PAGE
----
A deep sense of meaning is a basic human need. People spend 57% of their time at work and if they don’t have meaning in their work they are more stressed, anxious, gain weight and get sick more frequently. Lack of meaning can also lead to an early death. Studies prove that meaning at work leads to a 50% drop in Alzheimer’s disease and a 30% decrease in heart disease.
Meaning is a basic human need and addictions to drugs, alcohol and even TV are more prevalent in people that don’t have meaning, according to several studies. Those who have found deep meaning in their work may even be considered a workaholic but they are healthier than those who go running out the door at the end of the day.
So what is meaning? It is the way we interpret our experiences and engage with our existence. Many things can be called meaningful but we all have a set of beliefs or practices that tap our emotions and engage our focus. That kind of personal, core meaning is visceral. It is so deeply ingrained that it can alter our immune systems.
Research on happiness by Dr. Steve Cole professor of medicine and psychiatry and biobehavioral sciences at UCLA School of Medicine found there are two kinds of happiness: eudonic which is a deep sense of meaning, and hudonic which is short term consisting of self-gratification. People with eudonic meaning have a higher level of antibodies with immune systems that are better able to combat viruses. With hudonic meaning, immune systems exhibit ailments involving inflammation such as heart disease and cancer. Pleasure seeker immune systems look like those of people experiencing chronic adversity, such as extreme poverty or abuse. The research shows that meaning is not just an abstract idea, it actually makes us healthier.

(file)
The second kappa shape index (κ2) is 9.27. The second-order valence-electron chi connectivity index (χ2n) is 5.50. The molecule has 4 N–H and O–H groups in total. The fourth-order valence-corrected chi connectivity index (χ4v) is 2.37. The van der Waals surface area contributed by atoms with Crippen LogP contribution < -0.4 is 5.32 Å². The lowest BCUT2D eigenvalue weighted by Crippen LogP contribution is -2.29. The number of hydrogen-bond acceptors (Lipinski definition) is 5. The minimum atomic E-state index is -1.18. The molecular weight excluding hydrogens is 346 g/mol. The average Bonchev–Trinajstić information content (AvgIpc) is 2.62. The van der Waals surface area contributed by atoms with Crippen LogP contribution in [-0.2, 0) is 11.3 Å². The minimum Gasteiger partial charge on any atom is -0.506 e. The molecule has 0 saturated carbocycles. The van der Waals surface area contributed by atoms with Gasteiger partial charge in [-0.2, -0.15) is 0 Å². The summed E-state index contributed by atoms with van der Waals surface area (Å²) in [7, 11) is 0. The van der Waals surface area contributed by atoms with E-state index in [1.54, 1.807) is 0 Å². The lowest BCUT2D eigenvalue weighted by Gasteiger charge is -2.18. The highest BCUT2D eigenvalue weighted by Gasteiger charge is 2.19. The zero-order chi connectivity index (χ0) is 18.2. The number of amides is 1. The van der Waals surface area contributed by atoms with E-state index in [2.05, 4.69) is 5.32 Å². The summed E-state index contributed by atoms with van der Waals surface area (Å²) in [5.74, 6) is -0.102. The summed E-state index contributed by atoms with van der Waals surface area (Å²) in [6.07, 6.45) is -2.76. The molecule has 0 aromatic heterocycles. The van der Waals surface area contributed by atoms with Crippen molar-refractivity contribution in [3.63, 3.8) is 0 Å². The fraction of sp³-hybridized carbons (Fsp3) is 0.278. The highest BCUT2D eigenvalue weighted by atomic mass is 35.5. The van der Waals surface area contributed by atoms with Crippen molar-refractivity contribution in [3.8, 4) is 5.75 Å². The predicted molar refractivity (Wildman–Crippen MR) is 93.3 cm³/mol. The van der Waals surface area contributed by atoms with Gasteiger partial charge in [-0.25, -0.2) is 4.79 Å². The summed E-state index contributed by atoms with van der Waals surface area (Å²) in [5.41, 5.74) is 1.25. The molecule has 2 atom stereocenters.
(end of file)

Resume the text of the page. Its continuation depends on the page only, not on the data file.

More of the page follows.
In his book “Meaning at Work – and Its Hidden Language,” Danny Gutknecht, CEO and co-founder of Pathways, an advisory firm that helps organizations tap their potential through its people strategies, writes that today’s employees are in search of an authentic connection. “Meaning At Work” is the first book to lay out a strategy that enables everyone to participate in organizational meaning-making and recognize what they find meaningful at work.
The book helps readers to understand what meaning is, how it works and what can be done to engage it. CEOs are encouraged to facilitate this by creating an environment where together employees and managers are encouraged to explore the relationship between their meaning model and that of the organization.
An author and national speaker, Danny Gutknecht works with individuals and businesses all over the world. He is well spoken and knowledgeable.